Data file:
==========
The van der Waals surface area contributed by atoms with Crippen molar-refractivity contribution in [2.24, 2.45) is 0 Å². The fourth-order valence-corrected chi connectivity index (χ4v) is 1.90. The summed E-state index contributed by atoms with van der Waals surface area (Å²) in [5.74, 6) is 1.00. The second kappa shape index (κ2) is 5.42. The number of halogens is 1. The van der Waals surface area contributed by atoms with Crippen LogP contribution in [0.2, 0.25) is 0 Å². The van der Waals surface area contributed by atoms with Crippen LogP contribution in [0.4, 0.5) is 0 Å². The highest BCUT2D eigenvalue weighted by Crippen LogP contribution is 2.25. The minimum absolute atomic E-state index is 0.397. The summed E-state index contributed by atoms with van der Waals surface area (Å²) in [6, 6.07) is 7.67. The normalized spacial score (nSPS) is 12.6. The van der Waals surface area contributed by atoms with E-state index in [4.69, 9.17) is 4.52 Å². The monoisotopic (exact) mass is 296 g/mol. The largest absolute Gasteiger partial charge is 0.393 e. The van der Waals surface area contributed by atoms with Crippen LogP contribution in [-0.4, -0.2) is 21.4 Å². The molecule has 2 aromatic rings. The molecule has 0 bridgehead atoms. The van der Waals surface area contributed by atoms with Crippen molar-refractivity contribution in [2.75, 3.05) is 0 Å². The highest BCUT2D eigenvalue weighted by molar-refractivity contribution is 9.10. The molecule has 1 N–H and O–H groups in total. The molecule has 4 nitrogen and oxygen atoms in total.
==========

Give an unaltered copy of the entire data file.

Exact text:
The van der Waals surface area contributed by atoms with Crippen molar-refractivity contribution in [2.24, 2.45) is 0 Å². The fourth-order valence-corrected chi connectivity index (χ4v) is 1.90. The summed E-state index contributed by atoms with van der Waals surface area (Å²) in [5.74, 6) is 1.00. The second kappa shape index (κ2) is 5.42. The number of halogens is 1. The van der Waals surface area contributed by atoms with Crippen LogP contribution in [0.2, 0.25) is 0 Å². The van der Waals surface area contributed by atoms with Crippen LogP contribution in [0.4, 0.5) is 0 Å². The highest BCUT2D eigenvalue weighted by Crippen LogP contribution is 2.25. The minimum absolute atomic E-state index is 0.397. The summed E-state index contributed by atoms with van der Waals surface area (Å²) in [6, 6.07) is 7.67. The normalized spacial score (nSPS) is 12.6. The van der Waals surface area contributed by atoms with E-state index in [4.69, 9.17) is 4.52 Å². The monoisotopic (exact) mass is 296 g/mol. The largest absolute Gasteiger partial charge is 0.393 e. The van der Waals surface area contributed by atoms with Crippen LogP contribution in [-0.4, -0.2) is 21.4 Å². The molecule has 2 aromatic rings. The molecule has 0 bridgehead atoms. The van der Waals surface area contributed by atoms with Crippen molar-refractivity contribution in [2.75, 3.05) is 0 Å². The highest BCUT2D eigenvalue weighted by molar-refractivity contribution is 9.10. The molecule has 1 N–H and O–H groups in total. The molecule has 4 nitrogen and oxygen atoms in total.